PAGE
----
Freezing herbs is quick and easy. Learn which ones are great for freezing and how best to freeze them.
Wash the herbs and pat them dry, spread them in a single layer on a pan, and put them in the freezer.
Chop chives and lemongrass before you freeze them. These herbs are thin and will freeze within minutes.
Put them into labeled, sealed containers and keep them in the freezer. Push all the air out of plastic containers before sealing them. In most cases, you don't need to thaw these herbs before you use them.
Another tasty way to freeze herbs is to make a paste by mixing 1/3 cup of oil with 2 cups of herbs in a blender until smooth. The paste freezes beautifully in sealed jars or in ice cube trays that are thoroughly wrapped to make them airtight. The paste will also keep for about a week in the refrigerator. In winter, retrieve a frozen paste to give a fresh taste to your dishes. Herbs that are good candidates for grinding into pastes include basil, chervil, cilantro, coriander, dill, fennel, marjoram, mint, parsley, rosemary, sage, savory, and tarragon.
Herbs can also be frozen to make decorative ice cubes for party drinks. Freeze strawberries and their leaves, mint sprigs, and woodruff sprigs into an ice ring or block. Boil the water first to make it clear. Once it has cooled, fill the bottom of the mold with the boiled water and freeze. Arrange the herbs you plan to freeze, then continue adding water until the mold is filled.
Some herbs will keep their flavor when frozen. Simply clean the leaves, dry them, and put them in sealed plastic bags (remove all the air before sealing) or another airtight container. Try these herbs:
basil borage chives dill (better frozen than dried) lemongrass mint oregano sage savory (both winter and summer) sorrel (better than dried) sweet woodruff tarragon thyme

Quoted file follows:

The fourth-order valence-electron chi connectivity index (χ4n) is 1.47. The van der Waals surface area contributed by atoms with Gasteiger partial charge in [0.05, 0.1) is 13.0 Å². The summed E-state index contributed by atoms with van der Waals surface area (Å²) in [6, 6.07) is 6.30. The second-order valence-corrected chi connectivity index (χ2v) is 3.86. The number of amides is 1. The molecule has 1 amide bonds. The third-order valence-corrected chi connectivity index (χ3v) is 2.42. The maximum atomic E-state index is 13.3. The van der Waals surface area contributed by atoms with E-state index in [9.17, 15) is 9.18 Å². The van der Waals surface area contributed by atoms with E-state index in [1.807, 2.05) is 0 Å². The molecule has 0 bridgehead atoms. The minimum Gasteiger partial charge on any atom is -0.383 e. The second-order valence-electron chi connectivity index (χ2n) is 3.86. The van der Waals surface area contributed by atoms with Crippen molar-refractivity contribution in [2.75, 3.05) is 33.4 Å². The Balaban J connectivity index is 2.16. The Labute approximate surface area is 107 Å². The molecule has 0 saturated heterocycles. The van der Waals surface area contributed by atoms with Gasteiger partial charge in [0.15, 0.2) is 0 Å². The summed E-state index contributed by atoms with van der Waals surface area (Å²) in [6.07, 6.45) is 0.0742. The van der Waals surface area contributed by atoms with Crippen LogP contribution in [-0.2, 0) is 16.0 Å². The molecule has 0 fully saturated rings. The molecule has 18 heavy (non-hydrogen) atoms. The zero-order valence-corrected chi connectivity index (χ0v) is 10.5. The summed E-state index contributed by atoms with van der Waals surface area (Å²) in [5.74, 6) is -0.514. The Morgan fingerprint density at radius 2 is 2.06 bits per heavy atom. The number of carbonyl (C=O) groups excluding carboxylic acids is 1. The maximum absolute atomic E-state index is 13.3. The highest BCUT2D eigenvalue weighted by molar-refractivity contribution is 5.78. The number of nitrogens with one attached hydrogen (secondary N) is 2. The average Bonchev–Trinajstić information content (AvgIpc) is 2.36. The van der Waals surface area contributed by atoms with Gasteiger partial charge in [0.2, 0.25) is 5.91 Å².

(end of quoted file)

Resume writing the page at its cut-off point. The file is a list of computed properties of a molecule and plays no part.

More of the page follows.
Fresh herbs add so much flavor and color to a dish without adding any salts or calories, but sometimes telling these leafy greens of fire can be a challenge. Today, we're going to give you the complete guide buying, storing, and cooking with fresh herbs. Fresh herbs are sold cut in the grocery store coolers or even live and still growing in pots at the Farmer's Market. Select fresh-cut herbs that are brightly colored and had no signs of browning or wilting. That's for fresh herbs like parsley and cilantro sold both in bundles. While herbs like rosemary, basil and dill are generally sold in plastic clamshell containers. Let's get familiar with some of the herbs that can add big flavor to your next dish. Basil is probably the most commonly used herbs. Look for all sorts of basil varieties, names for their particular flavor. Basil is the main ingredient in pesto and it's perfect in Italian dishes like pizza or pasta sauce. Cilantro has bright green leaves and thin stems. It's strong, pungent flavor is the classic in Asian, Latin, and Caribbean dishes. You can use Cilantro in salsas, salads, or dips for extra flavor. No one can mistake the cool, refreshing aroma of mint. Peppermint and spearmint are the most common mint variety and are used in fruit salads, teas, or with steam vegetables. Marjoram and oregano are closely related herbs used in French, Italian, Middle Eastern, Mediterranean, and Mexican cooking. Marjoram has pale, velvety green leaves and is sweeter and milder than oregano. Mediterranean oregano has bright green leaves and is often sold fresh while Mexican oregano is pungent and mostly sold dried. Rosemary comes from the Mediterranean. It has a tiny lemony taste and its leaves and branches are tough, so strip the leaves carefully before cooking. Thyme is one of the most widely used herbs. It's a type of savory leaf and comes in many different flavors including lemon. It's tiny, pale green leaves and minty aroma enhances poultry, seafood, and vegetable dishes. Bay leaves, black dark leaves are easily recognized fresh or dried. They're pungent and better when eaten, so they're usually added to recipe and soups. It's dip for flavor and removed before eating. Parsley is a healthy flavor for herb full of vitamin A and C. Parsley is a staple in Middle Eastern and Italian dishes and can be added to cook dishes or use as a decorative and tasty punch. Sage has long, flat, gray-green leaves that are slightly bitter. Traditionally, sage was used in sauces or poultry stock. Pineapple sage has a sweet, light flavor great for fruit salads or soups. Tarragon has narrow, pointy leaves that hold up well to cooking. French used tarragon for sauces such as barnaise and it also complements tomatoes, artichokes, and squash. The dill plant yields both dill seeds and the dill leaves and is most commonly known as the main ingredient on pickling. Dill can also be used in breads, soups, dips, and as a garnish. You can store all fresh herbs except basil in your refrigerator. Most herbs can be wrapped loosely in a damp paper towel and sealed in an airtight container up to 5 days. To store bunched herbs, simply snip off the ends with scissors and place them upright in a glass of water then cover with a plastic bag and store in the refrigerator for up to 10 days. Before using fresh herbs, rinse in cold water and let dry with a paper towel. Use kitchen scissors to separate leaves and discard stems and stalks. Unless otherwise specified, be sure to add fresh herbs to recipes at the end of the cooking time to avoid flavor loss from overcooking. Hardier herbs like rosemary, thyme, tarragon, and oregano can last up to 20 minutes of cooking. Delicate herbs like basil, chives, cilantro, dill, and parsley should be added right at the end. Many herbs can be combined with just a little bit of olive oil to make it delicious and healthy pesto. Use your imagination. When cooking with fresh herbs, the possibilities are endless.